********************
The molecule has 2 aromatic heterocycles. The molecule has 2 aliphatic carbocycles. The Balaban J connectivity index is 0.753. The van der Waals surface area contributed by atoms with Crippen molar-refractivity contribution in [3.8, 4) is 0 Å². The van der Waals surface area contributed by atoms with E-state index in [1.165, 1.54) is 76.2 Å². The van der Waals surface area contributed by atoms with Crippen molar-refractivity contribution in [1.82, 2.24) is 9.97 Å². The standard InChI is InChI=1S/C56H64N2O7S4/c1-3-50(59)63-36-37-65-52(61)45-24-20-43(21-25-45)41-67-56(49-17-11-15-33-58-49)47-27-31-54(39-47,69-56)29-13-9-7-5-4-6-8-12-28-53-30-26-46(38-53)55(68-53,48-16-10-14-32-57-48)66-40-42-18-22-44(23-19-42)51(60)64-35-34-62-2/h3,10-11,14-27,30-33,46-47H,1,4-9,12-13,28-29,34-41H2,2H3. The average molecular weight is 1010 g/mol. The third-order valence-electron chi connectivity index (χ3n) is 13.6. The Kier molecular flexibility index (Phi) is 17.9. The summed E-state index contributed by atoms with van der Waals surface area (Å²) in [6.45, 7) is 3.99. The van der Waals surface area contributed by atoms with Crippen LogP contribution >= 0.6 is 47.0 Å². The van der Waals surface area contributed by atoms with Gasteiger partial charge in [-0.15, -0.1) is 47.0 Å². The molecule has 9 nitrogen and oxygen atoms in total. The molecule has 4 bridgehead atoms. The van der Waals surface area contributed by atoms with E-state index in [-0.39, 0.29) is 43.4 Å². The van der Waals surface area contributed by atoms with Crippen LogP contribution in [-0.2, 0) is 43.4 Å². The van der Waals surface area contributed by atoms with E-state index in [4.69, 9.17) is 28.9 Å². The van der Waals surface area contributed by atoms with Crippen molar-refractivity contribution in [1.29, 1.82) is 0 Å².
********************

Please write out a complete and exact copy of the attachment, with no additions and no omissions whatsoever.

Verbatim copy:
The molecule has 2 aromatic heterocycles. The molecule has 2 aliphatic carbocycles. The Balaban J connectivity index is 0.753. The van der Waals surface area contributed by atoms with Crippen molar-refractivity contribution in [3.8, 4) is 0 Å². The van der Waals surface area contributed by atoms with E-state index in [1.165, 1.54) is 76.2 Å². The van der Waals surface area contributed by atoms with Crippen molar-refractivity contribution in [1.82, 2.24) is 9.97 Å². The standard InChI is InChI=1S/C56H64N2O7S4/c1-3-50(59)63-36-37-65-52(61)45-24-20-43(21-25-45)41-67-56(49-17-11-15-33-58-49)47-27-31-54(39-47,69-56)29-13-9-7-5-4-6-8-12-28-53-30-26-46(38-53)55(68-53,48-16-10-14-32-57-48)66-40-42-18-22-44(23-19-42)51(60)64-35-34-62-2/h3,10-11,14-27,30-33,46-47H,1,4-9,12-13,28-29,34-41H2,2H3. The average molecular weight is 1010 g/mol. The third-order valence-electron chi connectivity index (χ3n) is 13.6. The Kier molecular flexibility index (Phi) is 17.9. The summed E-state index contributed by atoms with van der Waals surface area (Å²) in [6.45, 7) is 3.99. The van der Waals surface area contributed by atoms with Crippen LogP contribution >= 0.6 is 47.0 Å². The van der Waals surface area contributed by atoms with Gasteiger partial charge in [-0.15, -0.1) is 47.0 Å². The molecule has 9 nitrogen and oxygen atoms in total. The molecule has 4 bridgehead atoms. The van der Waals surface area contributed by atoms with E-state index in [-0.39, 0.29) is 43.4 Å². The van der Waals surface area contributed by atoms with Crippen LogP contribution in [-0.2, 0) is 43.4 Å². The van der Waals surface area contributed by atoms with E-state index in [4.69, 9.17) is 28.9 Å². The van der Waals surface area contributed by atoms with Crippen molar-refractivity contribution in [1.29, 1.82) is 0 Å².